President Obama Unveils New Clean Power Plan to Tackle Climate Change

By Kenrya Rankin Aug 03, 2015

Today, President Barack Obama released details of the Clean Power Plan, the Environmental Protection Agency’s (EPA) new set of regulations under the Clean Air Act aimed at reducing pollution emitted by the power sector—which accounts for 31 percent of the nation’s carbon emissions, and is linked to climate change and health issues such as lung disease in children and the elderly.

“Today after working with states and cities and power companies, the EPA is setting the first ever nationwide standards to end the limitless dumping of carbon pollution from power plants,” Obama said during a press conference at the White House. 

Under the plan, the government will give states, tribes and U.S. territories individualized reduction goals and options for how they can meet them, such as increasing plant efficiency, increasing the share of electricity drawn from renewable sources, and moving from coal to natural gas production. It then lets them create and implement their own plans to make coal-, oil- and natural gas-fired plants fall in line with the interim and final requirements, which must be met by 2030. The states must also craft strategies to include communities that are primarily made up on people of color and those with low-incomes in the formulation of their plans.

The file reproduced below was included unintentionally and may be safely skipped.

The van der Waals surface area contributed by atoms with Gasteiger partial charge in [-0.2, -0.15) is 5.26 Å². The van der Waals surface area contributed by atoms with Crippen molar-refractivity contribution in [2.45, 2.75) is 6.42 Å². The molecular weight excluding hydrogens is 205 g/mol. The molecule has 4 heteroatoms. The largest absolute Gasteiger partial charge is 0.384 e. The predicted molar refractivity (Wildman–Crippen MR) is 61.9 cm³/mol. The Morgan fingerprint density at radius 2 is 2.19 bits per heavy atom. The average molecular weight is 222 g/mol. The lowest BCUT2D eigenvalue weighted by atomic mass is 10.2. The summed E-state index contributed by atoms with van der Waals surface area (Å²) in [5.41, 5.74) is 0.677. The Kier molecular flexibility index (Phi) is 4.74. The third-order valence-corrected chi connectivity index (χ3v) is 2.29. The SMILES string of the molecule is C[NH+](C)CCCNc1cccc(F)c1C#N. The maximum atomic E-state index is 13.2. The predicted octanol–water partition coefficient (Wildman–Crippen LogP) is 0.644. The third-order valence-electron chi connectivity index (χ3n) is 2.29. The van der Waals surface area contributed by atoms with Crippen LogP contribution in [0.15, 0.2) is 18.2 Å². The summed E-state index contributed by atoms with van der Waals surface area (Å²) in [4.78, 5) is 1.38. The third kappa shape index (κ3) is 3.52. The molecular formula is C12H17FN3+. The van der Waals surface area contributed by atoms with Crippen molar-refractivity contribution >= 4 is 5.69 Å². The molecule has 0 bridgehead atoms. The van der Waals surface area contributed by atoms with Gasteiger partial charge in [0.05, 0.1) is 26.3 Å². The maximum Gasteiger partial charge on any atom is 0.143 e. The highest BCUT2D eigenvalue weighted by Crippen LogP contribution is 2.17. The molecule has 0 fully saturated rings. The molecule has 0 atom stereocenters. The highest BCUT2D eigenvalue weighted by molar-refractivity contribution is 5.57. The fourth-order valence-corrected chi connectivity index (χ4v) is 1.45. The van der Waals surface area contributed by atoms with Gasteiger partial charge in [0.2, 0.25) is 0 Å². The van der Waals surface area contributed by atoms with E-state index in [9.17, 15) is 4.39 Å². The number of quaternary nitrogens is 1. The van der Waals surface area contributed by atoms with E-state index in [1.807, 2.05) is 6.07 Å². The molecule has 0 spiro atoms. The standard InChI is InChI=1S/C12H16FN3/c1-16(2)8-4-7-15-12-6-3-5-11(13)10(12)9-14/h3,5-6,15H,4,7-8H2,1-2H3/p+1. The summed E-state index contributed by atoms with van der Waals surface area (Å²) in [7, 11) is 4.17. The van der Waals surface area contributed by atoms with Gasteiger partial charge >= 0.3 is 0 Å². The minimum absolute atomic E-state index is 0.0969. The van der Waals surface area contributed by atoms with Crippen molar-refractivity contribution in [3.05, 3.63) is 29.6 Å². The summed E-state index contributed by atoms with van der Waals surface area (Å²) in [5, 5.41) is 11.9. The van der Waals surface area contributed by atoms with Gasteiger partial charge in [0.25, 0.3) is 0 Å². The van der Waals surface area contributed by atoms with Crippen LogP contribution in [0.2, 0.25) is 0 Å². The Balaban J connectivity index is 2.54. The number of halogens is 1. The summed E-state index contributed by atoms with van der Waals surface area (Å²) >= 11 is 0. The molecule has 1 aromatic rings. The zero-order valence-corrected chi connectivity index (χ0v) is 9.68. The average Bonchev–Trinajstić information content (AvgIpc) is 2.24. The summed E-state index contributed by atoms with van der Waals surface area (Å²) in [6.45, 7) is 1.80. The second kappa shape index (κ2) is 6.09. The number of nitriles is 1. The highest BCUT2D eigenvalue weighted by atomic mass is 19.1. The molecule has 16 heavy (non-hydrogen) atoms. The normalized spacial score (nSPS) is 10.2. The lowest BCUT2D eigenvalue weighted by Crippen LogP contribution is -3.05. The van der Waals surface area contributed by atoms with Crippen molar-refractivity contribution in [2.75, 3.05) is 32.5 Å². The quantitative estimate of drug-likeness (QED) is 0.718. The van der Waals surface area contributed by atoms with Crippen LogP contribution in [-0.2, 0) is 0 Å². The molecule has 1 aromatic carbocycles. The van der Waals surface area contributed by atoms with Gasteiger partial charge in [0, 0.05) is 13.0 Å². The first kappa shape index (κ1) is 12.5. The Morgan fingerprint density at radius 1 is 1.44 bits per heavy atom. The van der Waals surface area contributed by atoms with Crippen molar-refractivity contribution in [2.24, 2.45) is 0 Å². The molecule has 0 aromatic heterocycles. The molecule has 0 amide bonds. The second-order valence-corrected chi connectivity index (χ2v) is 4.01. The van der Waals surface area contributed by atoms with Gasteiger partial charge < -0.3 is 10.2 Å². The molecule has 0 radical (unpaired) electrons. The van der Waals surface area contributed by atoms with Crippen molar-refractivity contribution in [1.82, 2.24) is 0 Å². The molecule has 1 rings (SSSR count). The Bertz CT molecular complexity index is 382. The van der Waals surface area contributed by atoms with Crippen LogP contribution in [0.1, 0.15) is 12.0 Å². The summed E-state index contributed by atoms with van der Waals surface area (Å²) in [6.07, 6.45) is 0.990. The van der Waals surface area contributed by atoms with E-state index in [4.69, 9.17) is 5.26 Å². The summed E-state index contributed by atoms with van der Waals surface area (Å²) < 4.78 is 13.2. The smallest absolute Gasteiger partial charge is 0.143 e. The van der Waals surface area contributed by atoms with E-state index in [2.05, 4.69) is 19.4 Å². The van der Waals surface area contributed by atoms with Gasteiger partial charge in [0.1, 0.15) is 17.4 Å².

If the plan is successfully implemented, the EPA estimates that by 2030, carbon pollution from power plants would drop by 32 percent (from the 2005 levels). Sulfur dioxide levels would be reduced by 90 percent, and nitrogen oxides would go down by 72 percent. Overall, they estimate that the changes would avoid 1,700 heart attacks, 3,600 premature deaths, 90,000 asthma attacks and more than 300,000 missed work and school days. It also projects an $84 annual reduction in electricity bills by 2030. In addition, there will be incentives to encourage states to push plants to make investments in wind and solar power, as well as to push energy efficiency investments in low-income areas.